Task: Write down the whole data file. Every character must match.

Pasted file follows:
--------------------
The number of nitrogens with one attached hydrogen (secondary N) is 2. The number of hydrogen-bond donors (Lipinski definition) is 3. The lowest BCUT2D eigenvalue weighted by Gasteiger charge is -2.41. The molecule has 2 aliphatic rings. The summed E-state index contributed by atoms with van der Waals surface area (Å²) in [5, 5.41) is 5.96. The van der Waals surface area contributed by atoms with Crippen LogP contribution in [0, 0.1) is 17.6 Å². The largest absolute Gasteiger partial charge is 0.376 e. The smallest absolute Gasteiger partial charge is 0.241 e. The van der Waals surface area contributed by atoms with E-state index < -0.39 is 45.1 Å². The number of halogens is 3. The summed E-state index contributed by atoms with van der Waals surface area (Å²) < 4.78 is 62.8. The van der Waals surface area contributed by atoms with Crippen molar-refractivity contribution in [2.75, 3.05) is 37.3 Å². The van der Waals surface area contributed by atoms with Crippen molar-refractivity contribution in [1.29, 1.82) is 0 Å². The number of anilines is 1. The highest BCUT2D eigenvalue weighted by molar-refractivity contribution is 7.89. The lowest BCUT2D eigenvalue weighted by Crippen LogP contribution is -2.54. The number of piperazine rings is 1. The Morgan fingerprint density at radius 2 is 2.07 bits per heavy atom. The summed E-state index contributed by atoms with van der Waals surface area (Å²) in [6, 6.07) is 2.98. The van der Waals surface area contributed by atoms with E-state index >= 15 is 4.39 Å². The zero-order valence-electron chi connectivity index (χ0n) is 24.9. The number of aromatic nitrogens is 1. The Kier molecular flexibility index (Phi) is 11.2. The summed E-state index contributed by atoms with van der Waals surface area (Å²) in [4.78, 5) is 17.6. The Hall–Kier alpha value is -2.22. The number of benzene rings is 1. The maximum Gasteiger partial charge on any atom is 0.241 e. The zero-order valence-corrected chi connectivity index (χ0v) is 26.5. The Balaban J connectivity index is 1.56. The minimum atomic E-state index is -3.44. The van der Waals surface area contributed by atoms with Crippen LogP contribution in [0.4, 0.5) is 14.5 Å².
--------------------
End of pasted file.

The number of nitrogens with one attached hydrogen (secondary N) is 2. The number of hydrogen-bond donors (Lipinski definition) is 3. The lowest BCUT2D eigenvalue weighted by Gasteiger charge is -2.41. The molecule has 2 aliphatic rings. The summed E-state index contributed by atoms with van der Waals surface area (Å²) in [5, 5.41) is 5.96. The van der Waals surface area contributed by atoms with Crippen LogP contribution in [0, 0.1) is 17.6 Å². The largest absolute Gasteiger partial charge is 0.376 e. The smallest absolute Gasteiger partial charge is 0.241 e. The van der Waals surface area contributed by atoms with E-state index < -0.39 is 45.1 Å². The number of halogens is 3. The summed E-state index contributed by atoms with van der Waals surface area (Å²) < 4.78 is 62.8. The van der Waals surface area contributed by atoms with Crippen molar-refractivity contribution in [2.75, 3.05) is 37.3 Å². The van der Waals surface area contributed by atoms with Crippen molar-refractivity contribution in [1.29, 1.82) is 0 Å². The number of anilines is 1. The highest BCUT2D eigenvalue weighted by molar-refractivity contribution is 7.89. The lowest BCUT2D eigenvalue weighted by Crippen LogP contribution is -2.54. The number of piperazine rings is 1. The Morgan fingerprint density at radius 2 is 2.07 bits per heavy atom. The summed E-state index contributed by atoms with van der Waals surface area (Å²) in [6, 6.07) is 2.98. The van der Waals surface area contributed by atoms with E-state index >= 15 is 4.39 Å². The zero-order valence-electron chi connectivity index (χ0n) is 24.9. The number of aromatic nitrogens is 1. The Kier molecular flexibility index (Phi) is 11.2. The summed E-state index contributed by atoms with van der Waals surface area (Å²) in [4.78, 5) is 17.6. The Hall–Kier alpha value is -2.22. The number of benzene rings is 1. The maximum Gasteiger partial charge on any atom is 0.241 e. The zero-order valence-corrected chi connectivity index (χ0v) is 26.5. The Balaban J connectivity index is 1.56. The minimum atomic E-state index is -3.44. The van der Waals surface area contributed by atoms with Crippen LogP contribution in [0.4, 0.5) is 14.5 Å².